To do that job effectively—to do it, as we believe, better than anyone else in our industry—requires harnessing all the firepower of our adversaries. The best goalkeepers are the ones trained by the best strikers. Someone steeped and seasoned in offense, as Daniel is, can offer insights into defense that are difficult, if not impossible, to come by elsewhere. That’s why there is a well-established precedent of companies in cybersecurity hiring talent from military or intelligence backgrounds.

Before his arrival, we already had robust protections built into our operations that would prevent tampering or damage from within. Though he earned our trust, we have never been solely reliant on that trust; instead, we rely on our controls. (Just one example: In line with our adherence to the principle of least privilege, no one who is not responsible for maintaining or pushing changes to VPN servers has the necessary permissions to do so—not Daniel, not our co-founders, nor anyone else without the need.) 

Since Daniel joined us, he has performed exactly the function that we hired him to do: He has consistently and continuously strengthened and reinforced the systems that allow us to deliver privacy and security to millions of people.

How we protect against threats, internal and external

All companies and organizations, and the people that they serve, face threats from both inside and outside. It’s essential to have trust in your internal team members, but it’s also essential to be clear-eyed about the potential risks they may introduce through errors, malice, or poor decision-making.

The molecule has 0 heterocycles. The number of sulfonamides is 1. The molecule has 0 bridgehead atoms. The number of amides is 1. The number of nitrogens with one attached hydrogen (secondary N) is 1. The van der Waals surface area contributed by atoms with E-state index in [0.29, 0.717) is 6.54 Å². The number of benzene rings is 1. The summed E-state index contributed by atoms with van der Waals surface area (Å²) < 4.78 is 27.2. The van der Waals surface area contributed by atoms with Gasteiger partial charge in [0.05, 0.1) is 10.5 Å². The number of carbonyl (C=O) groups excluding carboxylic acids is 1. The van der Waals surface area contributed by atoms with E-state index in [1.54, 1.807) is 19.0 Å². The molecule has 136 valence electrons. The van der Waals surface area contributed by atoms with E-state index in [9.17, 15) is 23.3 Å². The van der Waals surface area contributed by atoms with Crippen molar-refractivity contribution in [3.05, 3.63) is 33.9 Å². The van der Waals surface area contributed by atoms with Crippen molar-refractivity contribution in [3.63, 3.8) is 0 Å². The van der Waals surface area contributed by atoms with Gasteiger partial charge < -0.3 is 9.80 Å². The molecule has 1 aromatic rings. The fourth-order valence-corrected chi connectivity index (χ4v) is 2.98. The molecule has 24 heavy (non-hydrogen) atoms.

ExpressVPN has built robust protections against internal threats and installed them throughout our company and systems. Two key examples are our TrustedServer technology and app build verification system.

The TrustedServer technology that we developed and run our VPN servers on gives us a very high degree of confidence that only our intended software is ever running on any of our VPN servers. By operating entirely in RAM, the servers are effectively “read-only,” and when booting up, they cryptographically verify that they are running only the software that one of only a few authorized ExpressVPN engineers have signed using physical YubiKeys. The May 2019 independent audit of TrustedServer by PwC explored these claims, including documentation of the technical details of how we require one authorized employee to submit a change, and another authorized employee to review and approve the change. 

That audit also evaluated how the software that runs on our servers uses the strategy of “reproducible builds” to let us notice attempts at tampering with the process of going from source-code to compiled software. These systems were in place before Daniel joined ExpressVPN. Having such high confidence in the integrity of what’s running on our VPN servers thus makes us confident that our Privacy Policy is true: We don’t log what our customers do with our service, we have put many systems and processes in place to make sure it stays that way, and it is exceedingly unlikely for any single person to be able to change that.